Myers, David G. Psychology . 6. Worth Publishers, 2001. Print.Myers, David G. Psychology . 6. Worth Publishers,2001. Print.

Profile of a Psychologist: Paul Ekman

ekmanSome of you may have seen the crime-procedural drama “Lie to Me.” It ran on FOX between 2009-2011 until it got cancelled. The show stared  Tim Roth as Cal Lightman, who along with his colleagues of the Lightman Group were consultants for the police and FBI. The Lightman Group specialised in applied psychology, specifically interpreting mirco-expressions and body language. What many people may not know; however, is that the techniques utilised by the Lightman Group in “Lie to Me” are based on the work of psychologist Paul Ekman.

Ekman was born in Newark, New Jersey in 1934 but after the outbreak of World War II, moved across the country. At a mere fifteen, Ekman joined the University of Chicago where he became interested in “Freud and psychotherapy.” This inspired him to apply to Adelphi University where he earned his doctorate in clinical psychology. After a stunt working for the US Army, he went on to join the University of San Francisco where he began research into “nonverbal behaviour and facial expressions.” This work lead to further studies on the “concealment of emotions in facial expressions.” Being appointed to professor of psychology at UCSF in 1972, Ekman stayed there until his retirement in 2004.

Emotions play a huge role in emotional disorders and psychotherapy; however, when Ekman began his studies in the 70s, the subfield was practically unexplored. In the early days of psychotherapy emotions were seen as symptoms rather than “something to examined in their own right.” Ekman was one the first psychologists to realise that emotions are as much a vital part in psychotherapy as processes, drives and behaviour. He came to realise the importance of emotions through his work with nonverbal behaviour and facial expressions.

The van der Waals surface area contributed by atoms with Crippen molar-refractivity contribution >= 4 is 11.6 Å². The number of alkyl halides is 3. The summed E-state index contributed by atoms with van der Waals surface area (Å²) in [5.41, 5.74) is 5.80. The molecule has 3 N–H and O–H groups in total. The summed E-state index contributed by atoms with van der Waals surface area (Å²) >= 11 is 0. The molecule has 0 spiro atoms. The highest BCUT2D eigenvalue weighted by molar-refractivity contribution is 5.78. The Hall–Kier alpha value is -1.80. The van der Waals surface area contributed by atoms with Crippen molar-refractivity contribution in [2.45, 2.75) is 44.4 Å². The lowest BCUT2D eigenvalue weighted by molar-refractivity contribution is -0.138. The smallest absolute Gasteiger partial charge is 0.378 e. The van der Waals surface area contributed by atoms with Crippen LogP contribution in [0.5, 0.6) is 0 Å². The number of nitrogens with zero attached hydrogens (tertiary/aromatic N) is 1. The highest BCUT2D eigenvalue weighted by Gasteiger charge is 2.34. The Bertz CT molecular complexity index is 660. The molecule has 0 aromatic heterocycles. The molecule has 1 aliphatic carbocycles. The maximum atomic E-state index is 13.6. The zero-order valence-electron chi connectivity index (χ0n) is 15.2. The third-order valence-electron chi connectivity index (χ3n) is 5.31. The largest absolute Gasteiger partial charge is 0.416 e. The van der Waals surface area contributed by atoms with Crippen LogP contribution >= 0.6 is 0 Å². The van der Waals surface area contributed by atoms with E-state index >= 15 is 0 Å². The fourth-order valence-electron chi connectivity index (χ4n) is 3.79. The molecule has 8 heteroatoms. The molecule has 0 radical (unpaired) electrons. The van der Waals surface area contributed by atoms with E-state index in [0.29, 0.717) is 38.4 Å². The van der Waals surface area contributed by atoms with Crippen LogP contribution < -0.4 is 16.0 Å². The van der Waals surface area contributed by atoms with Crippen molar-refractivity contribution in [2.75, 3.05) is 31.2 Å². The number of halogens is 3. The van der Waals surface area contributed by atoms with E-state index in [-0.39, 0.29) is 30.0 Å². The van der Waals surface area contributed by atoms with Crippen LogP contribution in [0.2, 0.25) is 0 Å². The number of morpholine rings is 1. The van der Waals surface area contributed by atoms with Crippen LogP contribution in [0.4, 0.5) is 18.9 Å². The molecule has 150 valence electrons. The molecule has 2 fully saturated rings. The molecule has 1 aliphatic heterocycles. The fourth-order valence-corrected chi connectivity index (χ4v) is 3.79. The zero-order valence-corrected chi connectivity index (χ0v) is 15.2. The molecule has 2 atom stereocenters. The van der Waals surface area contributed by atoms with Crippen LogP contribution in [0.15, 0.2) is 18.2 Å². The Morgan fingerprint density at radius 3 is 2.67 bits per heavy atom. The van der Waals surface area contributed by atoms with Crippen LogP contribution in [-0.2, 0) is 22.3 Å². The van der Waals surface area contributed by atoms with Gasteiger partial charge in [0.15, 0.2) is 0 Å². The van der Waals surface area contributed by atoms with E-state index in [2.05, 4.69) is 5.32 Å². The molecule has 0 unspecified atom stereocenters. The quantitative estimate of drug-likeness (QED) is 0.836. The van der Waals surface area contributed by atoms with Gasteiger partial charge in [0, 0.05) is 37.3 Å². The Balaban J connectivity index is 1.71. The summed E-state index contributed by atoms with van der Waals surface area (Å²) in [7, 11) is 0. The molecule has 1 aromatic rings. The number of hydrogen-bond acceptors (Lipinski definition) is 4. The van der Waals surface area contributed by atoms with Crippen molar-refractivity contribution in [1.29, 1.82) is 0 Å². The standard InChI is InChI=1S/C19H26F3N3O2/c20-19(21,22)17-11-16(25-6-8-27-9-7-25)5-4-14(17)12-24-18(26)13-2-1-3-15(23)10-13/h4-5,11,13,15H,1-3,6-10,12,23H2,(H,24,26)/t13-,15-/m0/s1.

ekman2Before Ekman’s experiments it was believed that physical expression of emotions were learnt according to a set of social conventions, implying that how we express ourselves differes from culture to culture. However, through his travels across the globe, photographing people – ranging from developed countries to untouched tribes in the Amazon – he found that even the tribespeople, untouched by media and the outside world, could interpret emotions through facial expressions as well as people in developed countries. This suggests that physical expression of emotions are universal and a product of evolution not social conventions. A post in the Immersion Blog makes a great point regarding Ekman’s credibility, which has been disputed by critics claiming that facial expressions are for communications purposes only and not subconsciously reflecting our internal life. Robbie Cooper, the blogger, refutes this claim arguing that

                “We only think about expression when we want to use our body for communication on a conscious level. And a lot of the time we aren’t very good at faking internal states. If someone is playing a role in a social situation, it’s often expected of them, but much of the time we aren’t fooled by the performance. Which I think is one of the reasons why great actors are fascinating.” 

Ekman put forth six basic emotions – surprise, anger, happiness, fear, sadness and disgust – and decided because of their ubiquitous nature, these six basic emotions must be quintessential to our psychological make-up. He noted that specific facial expressions relate to each one of these six basic emotions and must in turn be involuntary emotional responses. Furthermore, these responses occur before the mind has time to register the cause and can thus be read to reveal our internal state. Ekman’s research became the basis of his F.A.C.E. training programme aimed to familiarise people, specifically officers of the law and security professionals dealing with deception on a daily basis, with “microexpressions.” Microexpression is term coined by Ekman as the involuntary emotional response, reflected in our facial expression before our brain has time to process the cause.

In Ekman’s 2003 book, Emotions Revealed, he states that emotions can be far more powerful than any of the drives listed by Freud such as sex, hunger and the will for life. These revelations are revolutionary as they completely altered the way in which emotions were seen to play a role in psychological disorders. For example, unhappiness can override the will to live and fear and shame, a biproduct of trauma, can override sexual drive.

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itations:

Cooper, Robbie. “Ekman Emotion Recognition Test.” Web log post. Immersion Blog. N.p., 29 June 2009. Web. 21 Aug. 2012. <http://blog.robbiecooper.org/2009/06/29/ekman-emotion-recognition-test/&gt;.

Myers, David G. Psychology . 6. Worth Publishers, 2001. Print.Myers, David G. Psychology . 6. Worth Publishers,2001. Print.